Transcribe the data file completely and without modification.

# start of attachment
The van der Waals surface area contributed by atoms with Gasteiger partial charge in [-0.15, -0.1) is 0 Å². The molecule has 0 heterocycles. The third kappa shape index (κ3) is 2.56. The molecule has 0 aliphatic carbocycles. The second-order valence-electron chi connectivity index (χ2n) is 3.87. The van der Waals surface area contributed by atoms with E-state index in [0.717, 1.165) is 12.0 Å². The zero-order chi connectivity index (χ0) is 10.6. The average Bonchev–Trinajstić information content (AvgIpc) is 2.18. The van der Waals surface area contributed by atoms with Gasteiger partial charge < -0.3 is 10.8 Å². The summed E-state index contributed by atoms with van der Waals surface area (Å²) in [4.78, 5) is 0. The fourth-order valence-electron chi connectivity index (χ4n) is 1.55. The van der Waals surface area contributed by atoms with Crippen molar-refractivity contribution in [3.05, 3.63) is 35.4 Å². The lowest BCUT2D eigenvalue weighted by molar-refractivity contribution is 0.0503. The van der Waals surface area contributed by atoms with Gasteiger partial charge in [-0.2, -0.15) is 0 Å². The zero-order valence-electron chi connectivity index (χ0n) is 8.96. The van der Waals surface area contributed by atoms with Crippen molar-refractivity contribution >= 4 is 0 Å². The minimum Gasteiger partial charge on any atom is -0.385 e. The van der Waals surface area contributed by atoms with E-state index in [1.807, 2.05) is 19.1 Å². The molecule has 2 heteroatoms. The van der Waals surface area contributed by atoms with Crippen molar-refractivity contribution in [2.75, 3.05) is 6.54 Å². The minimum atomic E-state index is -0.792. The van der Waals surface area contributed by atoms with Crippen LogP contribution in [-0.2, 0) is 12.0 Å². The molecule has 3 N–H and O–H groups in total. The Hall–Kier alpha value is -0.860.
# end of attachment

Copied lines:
The van der Waals surface area contributed by atoms with Gasteiger partial charge in [-0.15, -0.1) is 0 Å². The molecule has 0 heterocycles. The third kappa shape index (κ3) is 2.56. The molecule has 0 aliphatic carbocycles. The second-order valence-electron chi connectivity index (χ2n) is 3.87. The van der Waals surface area contributed by atoms with E-state index in [0.717, 1.165) is 12.0 Å². The zero-order chi connectivity index (χ0) is 10.6. The average Bonchev–Trinajstić information content (AvgIpc) is 2.18. The van der Waals surface area contributed by atoms with Gasteiger partial charge < -0.3 is 10.8 Å². The summed E-state index contributed by atoms with van der Waals surface area (Å²) in [4.78, 5) is 0. The fourth-order valence-electron chi connectivity index (χ4n) is 1.55. The van der Waals surface area contributed by atoms with Crippen molar-refractivity contribution in [3.05, 3.63) is 35.4 Å². The lowest BCUT2D eigenvalue weighted by molar-refractivity contribution is 0.0503. The van der Waals surface area contributed by atoms with Gasteiger partial charge in [-0.2, -0.15) is 0 Å². The zero-order valence-electron chi connectivity index (χ0n) is 8.96. The van der Waals surface area contributed by atoms with Crippen molar-refractivity contribution >= 4 is 0 Å². The minimum Gasteiger partial charge on any atom is -0.385 e. The van der Waals surface area contributed by atoms with E-state index in [1.807, 2.05) is 19.1 Å². The molecule has 2 heteroatoms. The van der Waals surface area contributed by atoms with Crippen molar-refractivity contribution in [2.75, 3.05) is 6.54 Å². The minimum atomic E-state index is -0.792. The van der Waals surface area contributed by atoms with Crippen LogP contribution in [-0.2, 0) is 12.0 Å². The molecule has 3 N–H and O–H groups in total. The Hall–Kier alpha value is -0.860.